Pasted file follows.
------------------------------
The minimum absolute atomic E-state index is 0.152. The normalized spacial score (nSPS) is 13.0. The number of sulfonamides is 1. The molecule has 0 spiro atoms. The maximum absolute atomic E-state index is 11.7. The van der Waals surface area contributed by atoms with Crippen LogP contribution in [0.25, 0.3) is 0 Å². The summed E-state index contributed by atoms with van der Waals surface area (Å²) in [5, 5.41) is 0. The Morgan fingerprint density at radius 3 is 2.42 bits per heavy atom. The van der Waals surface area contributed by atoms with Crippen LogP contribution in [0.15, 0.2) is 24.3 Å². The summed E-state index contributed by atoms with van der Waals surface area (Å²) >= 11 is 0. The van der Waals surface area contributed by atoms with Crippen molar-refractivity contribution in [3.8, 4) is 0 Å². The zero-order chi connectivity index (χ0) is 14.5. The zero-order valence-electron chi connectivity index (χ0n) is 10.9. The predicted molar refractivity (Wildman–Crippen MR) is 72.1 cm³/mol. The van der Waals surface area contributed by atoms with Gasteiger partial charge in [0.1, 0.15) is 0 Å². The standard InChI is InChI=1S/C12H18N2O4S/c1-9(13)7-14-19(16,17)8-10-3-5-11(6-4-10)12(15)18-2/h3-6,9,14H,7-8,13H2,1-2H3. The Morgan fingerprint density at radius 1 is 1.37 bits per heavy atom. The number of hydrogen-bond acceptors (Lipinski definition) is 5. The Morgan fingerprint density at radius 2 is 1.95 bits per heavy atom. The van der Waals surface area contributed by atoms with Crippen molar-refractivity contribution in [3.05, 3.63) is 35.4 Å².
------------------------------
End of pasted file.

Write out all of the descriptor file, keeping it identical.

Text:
The minimum absolute atomic E-state index is 0.152. The normalized spacial score (nSPS) is 13.0. The number of sulfonamides is 1. The molecule has 0 spiro atoms. The maximum absolute atomic E-state index is 11.7. The van der Waals surface area contributed by atoms with Crippen LogP contribution in [0.25, 0.3) is 0 Å². The summed E-state index contributed by atoms with van der Waals surface area (Å²) in [5, 5.41) is 0. The Morgan fingerprint density at radius 3 is 2.42 bits per heavy atom. The van der Waals surface area contributed by atoms with Crippen LogP contribution in [0.15, 0.2) is 24.3 Å². The summed E-state index contributed by atoms with van der Waals surface area (Å²) >= 11 is 0. The van der Waals surface area contributed by atoms with Crippen molar-refractivity contribution in [3.8, 4) is 0 Å². The zero-order chi connectivity index (χ0) is 14.5. The zero-order valence-electron chi connectivity index (χ0n) is 10.9. The predicted molar refractivity (Wildman–Crippen MR) is 72.1 cm³/mol. The van der Waals surface area contributed by atoms with Gasteiger partial charge in [0.1, 0.15) is 0 Å². The standard InChI is InChI=1S/C12H18N2O4S/c1-9(13)7-14-19(16,17)8-10-3-5-11(6-4-10)12(15)18-2/h3-6,9,14H,7-8,13H2,1-2H3. The Morgan fingerprint density at radius 1 is 1.37 bits per heavy atom. The number of hydrogen-bond acceptors (Lipinski definition) is 5. The Morgan fingerprint density at radius 2 is 1.95 bits per heavy atom. The van der Waals surface area contributed by atoms with Crippen molar-refractivity contribution in [3.05, 3.63) is 35.4 Å².